Below are some of the most frequently asked questions patients have about their vision and our office. If you have any other questions please let us know. Click on a question below to see the answer.

The best approach to accessing after hours eye care is to go to your local emergency department and see the ER physician. The ER physician can determine the urgency of your condition with the help of the ophthalmologist on call, and arrange for urgent assessment that same day, or less urgent follow-up care at some later date. There is always an ophthalmologist on call for our region, so care can always be accessed, even late at night.

Eye exams are recommended periodically, with the interval differing for various age groups. In the first three years of infancy, a child should have vision checked along with normal pediatric checkups. Between the ages of three and six (the most crucial period of eye development) an eye exam should be scheduled every year or two. After that period, until adulthood, exams should be scheduled as necessary. During the twenties one should have at least one exam. During the thirties one should have at least two exams. In the forties, fifties, and early sixties, one should schedule an exam every two to four years. For seniors, an exam every year or two is recommended.

n addition to these basic guidelines, people with a family history of eye problems, those monitoring a diagnosed eye disease, or those with certain high risk diseases such as diabetes, it is recommended that exams should be performed at least once a year. Regular eye exams are the best way to keep you seeing your world clearly.

Any abnormal phenomena or changes in your vision can indicate a variety of possible problems. The key to preserving vision in the face of most eye diseases is early treatment. Thus it is important to consult an optometrist or ophthalmologist if you notice anything unusual or any change in your vision. It could be a serious problem, or it could be inconsequential, but the peace of mind and the possibility of catching a serious problem early are certainly worth it.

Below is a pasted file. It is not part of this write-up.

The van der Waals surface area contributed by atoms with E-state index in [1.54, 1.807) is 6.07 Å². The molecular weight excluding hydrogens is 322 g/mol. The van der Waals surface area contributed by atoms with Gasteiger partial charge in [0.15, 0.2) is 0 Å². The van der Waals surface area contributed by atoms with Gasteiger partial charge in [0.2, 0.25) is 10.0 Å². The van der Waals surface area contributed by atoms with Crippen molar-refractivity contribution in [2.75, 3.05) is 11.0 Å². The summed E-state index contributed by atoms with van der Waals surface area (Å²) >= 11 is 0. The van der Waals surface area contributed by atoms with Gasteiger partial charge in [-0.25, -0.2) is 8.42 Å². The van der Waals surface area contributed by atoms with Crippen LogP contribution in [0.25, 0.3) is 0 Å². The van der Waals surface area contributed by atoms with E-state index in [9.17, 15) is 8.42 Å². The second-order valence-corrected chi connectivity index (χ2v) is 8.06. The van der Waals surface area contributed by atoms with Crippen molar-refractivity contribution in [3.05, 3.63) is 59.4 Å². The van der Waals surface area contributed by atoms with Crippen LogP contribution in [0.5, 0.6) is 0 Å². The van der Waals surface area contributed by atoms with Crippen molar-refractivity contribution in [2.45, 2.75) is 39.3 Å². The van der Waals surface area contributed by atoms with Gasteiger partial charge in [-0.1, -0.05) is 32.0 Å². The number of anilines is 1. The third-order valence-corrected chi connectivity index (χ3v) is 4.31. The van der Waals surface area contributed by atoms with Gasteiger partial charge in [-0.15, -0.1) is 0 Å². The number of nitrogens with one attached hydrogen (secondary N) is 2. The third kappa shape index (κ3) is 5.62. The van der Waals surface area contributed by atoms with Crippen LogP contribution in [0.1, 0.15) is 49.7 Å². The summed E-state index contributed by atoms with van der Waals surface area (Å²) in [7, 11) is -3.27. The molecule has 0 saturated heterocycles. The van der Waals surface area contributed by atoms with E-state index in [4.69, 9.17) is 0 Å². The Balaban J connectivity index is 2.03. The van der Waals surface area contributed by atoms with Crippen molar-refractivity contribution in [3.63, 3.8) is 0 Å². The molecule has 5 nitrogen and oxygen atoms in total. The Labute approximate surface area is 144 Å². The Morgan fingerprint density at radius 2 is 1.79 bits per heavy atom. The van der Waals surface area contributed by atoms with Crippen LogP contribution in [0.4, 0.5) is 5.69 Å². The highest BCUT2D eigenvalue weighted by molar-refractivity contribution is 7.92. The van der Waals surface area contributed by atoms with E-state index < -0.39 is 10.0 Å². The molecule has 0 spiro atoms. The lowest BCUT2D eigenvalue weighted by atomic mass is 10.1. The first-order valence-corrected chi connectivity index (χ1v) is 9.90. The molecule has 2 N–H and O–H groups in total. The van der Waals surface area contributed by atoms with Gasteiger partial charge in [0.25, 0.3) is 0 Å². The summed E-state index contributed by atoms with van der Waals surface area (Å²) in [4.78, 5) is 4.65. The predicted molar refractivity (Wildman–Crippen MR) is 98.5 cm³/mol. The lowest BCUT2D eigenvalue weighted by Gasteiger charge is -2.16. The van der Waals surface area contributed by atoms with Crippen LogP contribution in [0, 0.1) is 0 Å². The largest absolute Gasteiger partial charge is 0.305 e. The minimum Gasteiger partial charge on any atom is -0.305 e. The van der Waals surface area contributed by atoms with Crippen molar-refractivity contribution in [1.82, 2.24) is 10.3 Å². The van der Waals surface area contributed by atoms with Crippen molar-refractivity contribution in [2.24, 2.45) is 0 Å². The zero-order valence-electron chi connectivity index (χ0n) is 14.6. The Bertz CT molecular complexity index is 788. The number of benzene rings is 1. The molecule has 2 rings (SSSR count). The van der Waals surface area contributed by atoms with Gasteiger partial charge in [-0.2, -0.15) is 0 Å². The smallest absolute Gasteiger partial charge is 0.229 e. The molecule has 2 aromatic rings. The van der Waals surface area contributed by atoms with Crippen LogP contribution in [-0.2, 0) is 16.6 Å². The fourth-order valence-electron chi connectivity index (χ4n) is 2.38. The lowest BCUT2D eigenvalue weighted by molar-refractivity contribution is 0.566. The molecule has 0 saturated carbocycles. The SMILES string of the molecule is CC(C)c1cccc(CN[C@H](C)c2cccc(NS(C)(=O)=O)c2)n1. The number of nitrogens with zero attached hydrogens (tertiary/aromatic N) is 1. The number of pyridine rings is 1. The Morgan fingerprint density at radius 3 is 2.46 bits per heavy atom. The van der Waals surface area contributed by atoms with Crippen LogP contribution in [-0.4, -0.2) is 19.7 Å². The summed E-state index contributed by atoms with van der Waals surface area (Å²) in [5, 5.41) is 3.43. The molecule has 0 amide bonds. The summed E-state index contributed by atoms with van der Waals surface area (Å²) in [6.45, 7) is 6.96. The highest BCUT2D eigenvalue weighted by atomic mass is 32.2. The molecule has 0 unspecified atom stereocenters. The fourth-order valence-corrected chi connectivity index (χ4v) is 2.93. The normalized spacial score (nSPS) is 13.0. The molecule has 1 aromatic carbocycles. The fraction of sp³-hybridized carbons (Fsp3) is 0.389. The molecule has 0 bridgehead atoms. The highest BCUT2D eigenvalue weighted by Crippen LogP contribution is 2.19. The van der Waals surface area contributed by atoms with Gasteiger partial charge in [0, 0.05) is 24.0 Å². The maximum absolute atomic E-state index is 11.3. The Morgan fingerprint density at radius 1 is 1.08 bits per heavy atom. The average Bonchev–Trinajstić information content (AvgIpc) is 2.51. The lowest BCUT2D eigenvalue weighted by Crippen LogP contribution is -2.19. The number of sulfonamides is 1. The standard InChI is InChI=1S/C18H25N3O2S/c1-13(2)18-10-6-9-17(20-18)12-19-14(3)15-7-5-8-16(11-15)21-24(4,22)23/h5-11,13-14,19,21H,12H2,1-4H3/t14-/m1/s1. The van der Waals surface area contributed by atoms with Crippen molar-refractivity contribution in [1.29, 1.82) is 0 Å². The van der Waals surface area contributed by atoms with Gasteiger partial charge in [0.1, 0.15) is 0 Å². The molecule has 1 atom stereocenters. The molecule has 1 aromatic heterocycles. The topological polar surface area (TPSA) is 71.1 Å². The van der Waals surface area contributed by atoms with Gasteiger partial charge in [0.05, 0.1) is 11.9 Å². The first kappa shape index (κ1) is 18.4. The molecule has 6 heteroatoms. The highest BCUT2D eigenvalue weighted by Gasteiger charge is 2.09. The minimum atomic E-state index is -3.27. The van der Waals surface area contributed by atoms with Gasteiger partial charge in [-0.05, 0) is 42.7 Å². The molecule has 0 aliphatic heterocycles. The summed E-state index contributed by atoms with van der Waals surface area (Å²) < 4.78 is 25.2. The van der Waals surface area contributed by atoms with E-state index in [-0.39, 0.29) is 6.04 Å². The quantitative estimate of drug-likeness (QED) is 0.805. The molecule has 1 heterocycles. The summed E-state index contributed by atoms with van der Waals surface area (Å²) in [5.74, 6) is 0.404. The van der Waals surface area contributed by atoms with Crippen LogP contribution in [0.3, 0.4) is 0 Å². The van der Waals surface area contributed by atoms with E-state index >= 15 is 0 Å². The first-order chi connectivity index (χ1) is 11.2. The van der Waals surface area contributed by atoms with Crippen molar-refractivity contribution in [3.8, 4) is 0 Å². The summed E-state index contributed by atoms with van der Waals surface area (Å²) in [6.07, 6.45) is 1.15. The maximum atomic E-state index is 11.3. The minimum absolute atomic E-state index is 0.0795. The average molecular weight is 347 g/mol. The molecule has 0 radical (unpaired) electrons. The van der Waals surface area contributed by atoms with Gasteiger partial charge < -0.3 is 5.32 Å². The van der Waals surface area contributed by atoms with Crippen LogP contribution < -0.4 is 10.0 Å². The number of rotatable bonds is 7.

Many serious eye diseases often have little or no symptoms until they are well developed. The only way to diagnose a problem early in such a case is to schedule periodic eye exams. This is the best way to preserve the clearest vision possible for life. Check in with your optometrist to establish regular eye exams at an interval appropriate for your specific circumstances.

The short answer is usually not. While I do write glasses prescriptions for children with strabismus (crossed eyes) or amblyopia (lazy vision), for most patients I recommend seeing an optometrist for a prescription. Optometrists are more than capable of providing this service to patients, and are often equiped to manufacture and fit the glasses in their own dispensaries. By taking this approach to the dispensing of prescriptions, our office is able to focus on medical and surgical eye care and reduce long wait lists for our patients.

Huge advances have been made in the medical and surgical treatment of eye disease, providing many options for the preservation and restoration of vision that simply were not available until recently. With the large number of diagnostic and treatment options available, OHIP has had to limit coverage to those tests or treatments deemed medically necessary. Tests or treatments deemed not medically necessary are therefore not covered by OHIP. Many of these non-covered options offer very tangible beneifts to patients such as earlier detection of glaucoma, better monitoring of AMD, better night vision, and more accurate cataract surgery outcomes. Dr Hillson can help, but it is really up to you to decide whether you would like to make use of these non-OHIP options, keeping in mind that we will be happy to look after you no matter what you decide. Payment for these options is accepted in the form of cash, debit card, VISA, Mastercard, or American Express. Remember to keep your receipt, as you can claim any expense at our office on your income tax as a health expense.